Surprisingly, the weakest of the stories in this anthology is by veteran fantasy author Mercedes Lackey. Her tale - Jenny's Story: Parallax - relates the adventure of a girl who claims to have had a chance encounter with Red Sonja and whose words speak of a great hero. But are her words the truth? It is unclear if the alternate tale we see side-by-side with Jenny's story is the truth of matters or the truth as imagined by the evil men hearing the tale. In the end, it matters little, for the tale has little meaning either way if Lackey's purpose is to paint a negative portrait of Sonja.
The final chapter, She Lives Still, is a far stronger tale in my humble opinion. Written by Marjorie M. Liu, the Sonja we see in this story is undoubtedly a hero. I am reluctant to say much beyond that, save that the base plot is reminiscent of some of the works of Lovecraft as well as Howard. Suffice it to say those who are fond of Simone's work on the monthly Red Sonja title and some of the changes made therein to Sonja's character will enjoy this tale and what it signifies.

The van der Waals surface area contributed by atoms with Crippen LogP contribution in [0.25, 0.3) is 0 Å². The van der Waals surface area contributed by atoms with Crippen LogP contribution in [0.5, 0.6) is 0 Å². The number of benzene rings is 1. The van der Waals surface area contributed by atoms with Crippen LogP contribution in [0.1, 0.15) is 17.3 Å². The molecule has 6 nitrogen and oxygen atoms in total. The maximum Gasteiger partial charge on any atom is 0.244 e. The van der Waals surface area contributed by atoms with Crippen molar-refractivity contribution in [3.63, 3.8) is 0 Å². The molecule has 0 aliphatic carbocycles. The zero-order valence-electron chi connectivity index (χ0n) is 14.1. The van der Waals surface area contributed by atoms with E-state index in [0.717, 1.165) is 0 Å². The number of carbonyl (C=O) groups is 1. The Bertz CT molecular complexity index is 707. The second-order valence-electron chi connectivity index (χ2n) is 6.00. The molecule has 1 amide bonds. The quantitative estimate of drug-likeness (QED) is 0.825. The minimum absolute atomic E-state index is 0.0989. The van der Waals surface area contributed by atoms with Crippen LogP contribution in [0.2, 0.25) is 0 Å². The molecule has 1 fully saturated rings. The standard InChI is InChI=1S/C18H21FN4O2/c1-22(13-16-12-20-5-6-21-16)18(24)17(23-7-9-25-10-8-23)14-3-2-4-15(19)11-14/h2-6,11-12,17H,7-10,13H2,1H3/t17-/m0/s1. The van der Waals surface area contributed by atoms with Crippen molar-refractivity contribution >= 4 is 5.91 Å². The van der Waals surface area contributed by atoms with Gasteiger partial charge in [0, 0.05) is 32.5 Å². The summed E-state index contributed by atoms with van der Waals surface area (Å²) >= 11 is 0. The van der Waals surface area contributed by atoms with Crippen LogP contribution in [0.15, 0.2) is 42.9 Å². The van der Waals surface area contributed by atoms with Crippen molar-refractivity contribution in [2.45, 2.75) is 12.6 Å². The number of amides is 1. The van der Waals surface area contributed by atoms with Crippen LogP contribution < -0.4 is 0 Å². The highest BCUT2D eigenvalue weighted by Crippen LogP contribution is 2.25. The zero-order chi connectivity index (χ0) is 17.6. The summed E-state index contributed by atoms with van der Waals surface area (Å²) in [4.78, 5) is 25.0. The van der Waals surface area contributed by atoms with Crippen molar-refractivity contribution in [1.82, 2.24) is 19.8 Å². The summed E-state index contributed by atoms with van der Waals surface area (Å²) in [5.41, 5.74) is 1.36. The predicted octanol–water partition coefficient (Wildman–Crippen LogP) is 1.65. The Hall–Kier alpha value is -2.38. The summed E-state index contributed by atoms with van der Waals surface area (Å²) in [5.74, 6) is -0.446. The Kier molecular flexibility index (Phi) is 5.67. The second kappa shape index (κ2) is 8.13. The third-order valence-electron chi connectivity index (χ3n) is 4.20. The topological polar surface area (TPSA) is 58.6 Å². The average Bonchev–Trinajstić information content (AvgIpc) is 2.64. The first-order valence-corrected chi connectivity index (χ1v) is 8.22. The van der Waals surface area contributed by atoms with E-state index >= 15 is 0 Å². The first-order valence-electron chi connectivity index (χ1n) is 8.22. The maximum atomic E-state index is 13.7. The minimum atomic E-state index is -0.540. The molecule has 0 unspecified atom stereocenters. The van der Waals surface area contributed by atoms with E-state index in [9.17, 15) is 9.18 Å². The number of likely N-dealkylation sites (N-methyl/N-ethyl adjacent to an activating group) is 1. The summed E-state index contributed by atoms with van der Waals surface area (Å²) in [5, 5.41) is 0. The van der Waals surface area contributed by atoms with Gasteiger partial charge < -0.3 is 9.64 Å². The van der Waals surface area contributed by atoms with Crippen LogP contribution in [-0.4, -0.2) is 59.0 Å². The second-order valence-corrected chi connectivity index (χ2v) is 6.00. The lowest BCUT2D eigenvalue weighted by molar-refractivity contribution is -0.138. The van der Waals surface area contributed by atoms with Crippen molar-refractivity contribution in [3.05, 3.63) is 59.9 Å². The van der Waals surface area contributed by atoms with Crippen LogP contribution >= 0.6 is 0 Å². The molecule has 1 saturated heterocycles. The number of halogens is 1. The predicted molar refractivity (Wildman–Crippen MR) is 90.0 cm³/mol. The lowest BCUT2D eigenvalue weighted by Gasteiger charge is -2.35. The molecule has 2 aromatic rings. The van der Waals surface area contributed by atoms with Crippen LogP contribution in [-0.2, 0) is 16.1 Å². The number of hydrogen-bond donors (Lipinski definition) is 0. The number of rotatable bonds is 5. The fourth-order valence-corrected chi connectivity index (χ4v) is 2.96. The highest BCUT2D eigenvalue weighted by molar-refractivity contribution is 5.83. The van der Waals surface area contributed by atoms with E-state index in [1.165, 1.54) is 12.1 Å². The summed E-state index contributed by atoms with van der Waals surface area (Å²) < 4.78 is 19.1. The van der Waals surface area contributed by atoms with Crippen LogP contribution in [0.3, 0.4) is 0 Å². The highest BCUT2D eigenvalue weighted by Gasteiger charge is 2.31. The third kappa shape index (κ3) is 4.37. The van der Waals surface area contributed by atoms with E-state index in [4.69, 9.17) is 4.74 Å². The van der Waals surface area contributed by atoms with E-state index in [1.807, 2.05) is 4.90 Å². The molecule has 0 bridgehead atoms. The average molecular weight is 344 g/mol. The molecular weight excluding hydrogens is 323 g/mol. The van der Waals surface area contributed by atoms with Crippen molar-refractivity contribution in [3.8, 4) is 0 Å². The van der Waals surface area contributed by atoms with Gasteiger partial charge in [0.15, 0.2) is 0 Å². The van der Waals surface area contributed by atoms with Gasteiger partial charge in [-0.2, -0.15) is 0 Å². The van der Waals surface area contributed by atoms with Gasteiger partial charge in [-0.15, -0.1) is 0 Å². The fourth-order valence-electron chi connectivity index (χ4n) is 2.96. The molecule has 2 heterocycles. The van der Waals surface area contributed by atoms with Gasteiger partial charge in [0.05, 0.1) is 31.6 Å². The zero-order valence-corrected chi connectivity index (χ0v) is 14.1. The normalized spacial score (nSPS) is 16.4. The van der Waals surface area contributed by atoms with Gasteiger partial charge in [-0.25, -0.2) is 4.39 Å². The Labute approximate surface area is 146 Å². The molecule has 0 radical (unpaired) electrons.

The artwork is universally strong throughout. Veteran Red Sonja artist Jack Jadson does his usual stellar job on the framing sequences. Nei Ruffino offers a childish simplicity to his artwork while retaining amazing detail, creating a final product that is not unlike a medieval woodcut. Phil Noto's art is intriguing, with individual characters being lightly inked and most of the shadows and definitions being applied to the background, creating an effect that makes it look as if the torchlight on the page is radiating like a true flame.